As dusk was fast approaching there was just enough time to fit in one more visit, this time to Craters of the Moon. The whole landscape was covered in steam rising from various vents, from impossibly small holes to ponds, all billowing white vapour. In many ways similar to what we’ve been looking at for the past two days, but concentrated into one area without trees, and the low light levels added to the atmospheric feeling.
All together it’s been a fine day, and we’ve managed to squeeze quite a lot in, no wonder so many photos were taken!


It was tempting to have another dip in the hot volcanic water this morning, but there was no time, we had a boat to catch! The Peejay IV cruised us out of Whakatane and to White Island, New Zealand’s most active volcano. As we got closer, we could see the cone like shape of a volcano with one side of the crater missing (it had collapsed some years ago) which meant we could step ashore right into the crater of the volcano. As soon as we did the eggy, sulphurous smells assaulted our noses.
Before we could get up close and personal to the sulphur, our guide informed us that there had been a 5.4 earthquake a mere 140 km offshore the previous night. Nevermind any possible aftershocks, what we really had to worry about was a possible eruption from this volcano that we were standing on. You may, like me, imagine torrents of lava streaming towards you which would be scary enough, but no, this particular volcano emits boulders the size of cars flying towards you at the speed of bullets! She then told us that IF we were to survive, we would then come up with an escape plan!
With just a little trepidation we then followed her past the bellowing yellow vents, a good point to use the supplied gas masks! The magma chamber was only 3.5km below our feet, which would explain all the bubbling pools. 3.5km was less than the length of the island and so a little too close for comfort! Along with the multi-coloured rocks there was also a crater lake, with a pH of -1.5 – the most acidic lake in the world, and also at a temperature of 50C, not something to take a dip in!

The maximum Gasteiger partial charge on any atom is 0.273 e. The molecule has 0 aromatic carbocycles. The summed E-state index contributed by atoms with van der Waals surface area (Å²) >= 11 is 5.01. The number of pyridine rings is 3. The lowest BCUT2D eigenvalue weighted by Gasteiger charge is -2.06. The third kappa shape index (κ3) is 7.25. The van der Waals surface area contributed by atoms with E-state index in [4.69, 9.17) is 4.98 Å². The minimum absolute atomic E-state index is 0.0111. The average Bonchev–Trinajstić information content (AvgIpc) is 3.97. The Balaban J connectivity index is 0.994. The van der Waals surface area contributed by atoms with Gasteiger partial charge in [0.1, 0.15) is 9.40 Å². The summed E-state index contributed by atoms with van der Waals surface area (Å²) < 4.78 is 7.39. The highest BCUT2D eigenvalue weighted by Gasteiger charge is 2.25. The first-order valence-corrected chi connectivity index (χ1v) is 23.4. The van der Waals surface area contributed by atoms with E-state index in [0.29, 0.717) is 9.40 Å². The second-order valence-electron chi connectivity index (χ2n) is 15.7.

On our way off the island we had a quick look at the remains of the sulphur factory, being rapidly eroded by the sulphur! Feeling very relieved to have made it back to the boat, having avoided an eruption we enjoyed our lunch and began to wonder just how close to danger we had come. A book on the boat told us about a violent eruption in 2000 and how the boat trips were operating up to just two days before! We felt more at home with the sight of common dolphins swimming and frolicking alongside the boat on the way home.

Seeing the sun first

Thanks to Cat’s little knock at 6am, we were up before the crack of dawn, and wandering across boggy fields, confusing cattle in search of the beach to watch the sunrise. As we are as far east as you can go, our aim was to be the first to see the sun come up. We weren’t disappointed either, with the rising sun’s orange rays radiating out from behind the cloud, just like the Japanese rising sun, or a childs drawing.
After a couple more hours extra kip we hit the road again for the final section of the East Cape road. Driving past Maori meeting houses (Marae) with their ornate wood carvings, cows giving us odd looks as they were herded past, and a little church with picket fence next to a beach. At the end of the day, what could be better than relaxing in a hot bath? Fortunately we’ve made it to volcano country, so the campsite had a nice hot spa to relax in!